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The writings of author, therapist, and priest Robert Warren Cromey.

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Wednesday, October 11, 2006

How to Listen to a Sermon

How to Listen to a Sermon

A friend, a thoughtful layperson asked me what criteria I use for evaluating a sermon? Good question. There are few helps for lay people on how to listen to a sermon and what to look for in a preacher’s efforts.

Here are some items I think are important to keep in mind when listening to a sermon.

Length – In the context of Eucharist a sermon should be no longer than fifteen minutes and preferably twelve. A traditional Sunday morning liturgy has four readings from the Bible, Old Testament, Psalm, New Testament and Gospel. (That is far too many for human beings to bear. Most people couldn’t pass a quiz on what was in any of them save a really good gospel story, maybe.) Then there is the lengthy Nicene Creed, endless prayers of the people, which in many churches include a boring telephone book list of people in sickness, toil and trouble, most of whom no one has ever heard of. Then there is the long Thanksgiving consecration of the elements, then lines of people taking communion. Fifteen minutes for the sermon is plenty in that context. If the service is Morning or Evening Prayer on a Sunday, a twenty to twenty-five minute sermon might be endurable.

Theme – Does the sermon have a central theme or point? Can it be summed up in one sentence? I heard a sermon that dealt with the following themes: The spirit works outside the normal channels, the culture yearns for the spirit, environmentalism, various uses of salt, ordained through adversity and finding Christ in others. All of the themes were important and helpful for living the Christian life. Any one of them would have made a fine sermon. Dealing with too many themes makes the sermon long, confusing and unfocused.

Bible – How does the preacher use the Bible? With four Bible passages to choose from, the preacher has many choices. Sadly many preachers feel they have to mention all four passages, plus a sacrament or two. A good sermon deals with one major theme and one passage from the Bible. It is hard for some preachers to focus on a simple theme that emerges from the scripture. If the preacher bounces around from passage to passage, he or she is confusing to the congregation. Thrusting the Bible in the face of the people is a way of exerting power over people who respect the Bible but don’t know much about it. Lay people may tend to be intimidated by the superior knowledge of preachers who indeed do know more about the Bible than most lay people. The preacher who tosses around lots of Bible references usually has not made a decision of a clear, simple, major theme to share with the people.

Stories – What most people walk away with from a sermon is a good story. Jesus was a storyteller, an artist, who told stories to teach his understanding of the word of God. The Good Samaritan and The Prodigal Son are among the most famous stories remembered by millions of Christians and others. No sermon should end without the recounting of a story NOT in the Bible. The story should be from real life in the world, from the newspapers, the people in the parish (not the confessional), the city and community where people live. To retell a story that has just been read at the gospel is an insult to the intelligence of the listeners. Stories gleaned from literature, TV, movies, sit-coms, theater and songs often reflect the hurts and joys of human life and can inspire Christian people to forgiveness and love. Autobiographical stories help humanize the preacher. A sermon without a story is like a meal without salt.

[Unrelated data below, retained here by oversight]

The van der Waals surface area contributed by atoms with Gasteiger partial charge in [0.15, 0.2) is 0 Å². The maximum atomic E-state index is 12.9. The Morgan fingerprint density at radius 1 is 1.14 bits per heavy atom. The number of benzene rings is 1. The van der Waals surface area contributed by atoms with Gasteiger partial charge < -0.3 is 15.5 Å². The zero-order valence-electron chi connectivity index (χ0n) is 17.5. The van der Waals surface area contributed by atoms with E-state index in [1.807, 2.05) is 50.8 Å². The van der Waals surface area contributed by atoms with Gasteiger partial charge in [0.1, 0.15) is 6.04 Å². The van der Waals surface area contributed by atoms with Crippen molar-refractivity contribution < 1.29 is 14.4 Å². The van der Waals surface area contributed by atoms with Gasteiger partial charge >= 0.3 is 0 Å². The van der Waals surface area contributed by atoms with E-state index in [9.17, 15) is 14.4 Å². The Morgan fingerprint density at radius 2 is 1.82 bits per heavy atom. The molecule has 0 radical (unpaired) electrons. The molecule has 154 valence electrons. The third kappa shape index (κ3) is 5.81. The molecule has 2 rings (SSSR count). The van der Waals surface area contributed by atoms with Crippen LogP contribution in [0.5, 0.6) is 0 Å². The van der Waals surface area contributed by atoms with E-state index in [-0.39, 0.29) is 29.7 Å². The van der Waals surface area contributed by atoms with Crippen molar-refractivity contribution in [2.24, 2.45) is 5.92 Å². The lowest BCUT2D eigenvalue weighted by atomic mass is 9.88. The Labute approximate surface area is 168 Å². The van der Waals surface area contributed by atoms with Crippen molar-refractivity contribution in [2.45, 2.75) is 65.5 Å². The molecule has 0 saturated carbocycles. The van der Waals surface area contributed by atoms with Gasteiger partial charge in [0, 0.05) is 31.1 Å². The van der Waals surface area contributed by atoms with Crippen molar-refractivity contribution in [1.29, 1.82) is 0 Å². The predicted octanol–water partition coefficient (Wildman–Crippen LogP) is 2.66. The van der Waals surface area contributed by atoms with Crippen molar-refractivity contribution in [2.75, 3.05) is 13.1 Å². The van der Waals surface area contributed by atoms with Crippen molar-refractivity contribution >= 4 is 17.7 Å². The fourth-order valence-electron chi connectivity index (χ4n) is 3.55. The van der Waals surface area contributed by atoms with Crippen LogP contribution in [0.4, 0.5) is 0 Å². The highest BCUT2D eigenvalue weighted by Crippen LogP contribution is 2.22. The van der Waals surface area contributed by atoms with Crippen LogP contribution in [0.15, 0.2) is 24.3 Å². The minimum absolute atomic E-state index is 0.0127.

Life Now – A sermon should relate the gospel of Jesus to how we are in the world right now. It should be real and concrete and not airy-fairy full of ideas and concepts. Love, compassion, forgiveness, healing and community are gospel themes that relate directly to how we treat each other in church, school, work, and family. The gospel relates to how our nation acts in the world. How does the gospel relate to race, sex, war, torture, abuse and so many more issues?

Call to Action – A good sermon ends in a call to action. The preacher can move the congregation to action in the world based on the social, personal and political issues we all face every day. Write a letter, visit the sick, give money to a cause, teach a child and yell at the president.

I suggest people listen and take notes when listening. It will be much easier to stay awake and will help in understanding what is being said. The structure, or lack of it, of the sermon will be more apparent.

Give the preacher good sermon feedback. Be concrete. Not just, “I liked your sermon.” But “I enjoyed your view of the Eucharist, the story of the virgin birth or homosexuality.” Or perhaps you disagreed with something specific. Say that.

Most preachers get very little concrete helpful feedback. Most of us need it regularly. One book I read suggested regular feedback sessions with members of the congregation. Another suggested the preacher sit with people and study the passages from the Bible to be read the following Sunday and help come up with sermon ideas.

I’d be interested in any feedback or others ideas about preaching which you might have after reading this piece.


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